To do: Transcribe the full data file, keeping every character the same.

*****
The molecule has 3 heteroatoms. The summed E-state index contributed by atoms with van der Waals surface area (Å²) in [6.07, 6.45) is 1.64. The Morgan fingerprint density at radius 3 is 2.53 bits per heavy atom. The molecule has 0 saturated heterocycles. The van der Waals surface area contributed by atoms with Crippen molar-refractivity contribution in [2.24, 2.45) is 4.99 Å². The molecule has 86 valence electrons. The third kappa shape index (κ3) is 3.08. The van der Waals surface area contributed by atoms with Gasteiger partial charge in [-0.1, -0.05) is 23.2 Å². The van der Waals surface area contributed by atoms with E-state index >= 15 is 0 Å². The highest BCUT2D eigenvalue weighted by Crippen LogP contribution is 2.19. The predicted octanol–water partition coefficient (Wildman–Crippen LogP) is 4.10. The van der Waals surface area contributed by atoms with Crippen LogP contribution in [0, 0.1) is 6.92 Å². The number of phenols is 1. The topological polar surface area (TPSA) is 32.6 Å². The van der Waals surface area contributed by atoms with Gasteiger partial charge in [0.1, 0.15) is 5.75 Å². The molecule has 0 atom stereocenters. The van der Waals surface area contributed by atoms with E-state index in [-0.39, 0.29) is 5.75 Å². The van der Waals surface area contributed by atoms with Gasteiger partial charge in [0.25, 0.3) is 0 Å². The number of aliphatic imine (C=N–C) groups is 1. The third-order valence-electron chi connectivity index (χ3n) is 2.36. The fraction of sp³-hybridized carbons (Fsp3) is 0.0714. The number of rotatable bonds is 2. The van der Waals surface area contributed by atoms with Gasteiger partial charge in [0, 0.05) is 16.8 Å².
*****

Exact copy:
The molecule has 3 heteroatoms. The summed E-state index contributed by atoms with van der Waals surface area (Å²) in [6.07, 6.45) is 1.64. The Morgan fingerprint density at radius 3 is 2.53 bits per heavy atom. The molecule has 0 saturated heterocycles. The van der Waals surface area contributed by atoms with Crippen molar-refractivity contribution in [2.24, 2.45) is 4.99 Å². The molecule has 86 valence electrons. The third kappa shape index (κ3) is 3.08. The van der Waals surface area contributed by atoms with Gasteiger partial charge in [-0.1, -0.05) is 23.2 Å². The van der Waals surface area contributed by atoms with E-state index >= 15 is 0 Å². The highest BCUT2D eigenvalue weighted by Crippen LogP contribution is 2.19. The predicted octanol–water partition coefficient (Wildman–Crippen LogP) is 4.10. The van der Waals surface area contributed by atoms with Crippen LogP contribution in [0, 0.1) is 6.92 Å². The number of phenols is 1. The topological polar surface area (TPSA) is 32.6 Å². The van der Waals surface area contributed by atoms with Gasteiger partial charge in [0.1, 0.15) is 5.75 Å². The molecule has 0 atom stereocenters. The van der Waals surface area contributed by atoms with E-state index in [-0.39, 0.29) is 5.75 Å². The van der Waals surface area contributed by atoms with Gasteiger partial charge in [0.25, 0.3) is 0 Å². The number of aliphatic imine (C=N–C) groups is 1. The third-order valence-electron chi connectivity index (χ3n) is 2.36. The fraction of sp³-hybridized carbons (Fsp3) is 0.0714. The number of rotatable bonds is 2. The van der Waals surface area contributed by atoms with Gasteiger partial charge in [0, 0.05) is 16.8 Å².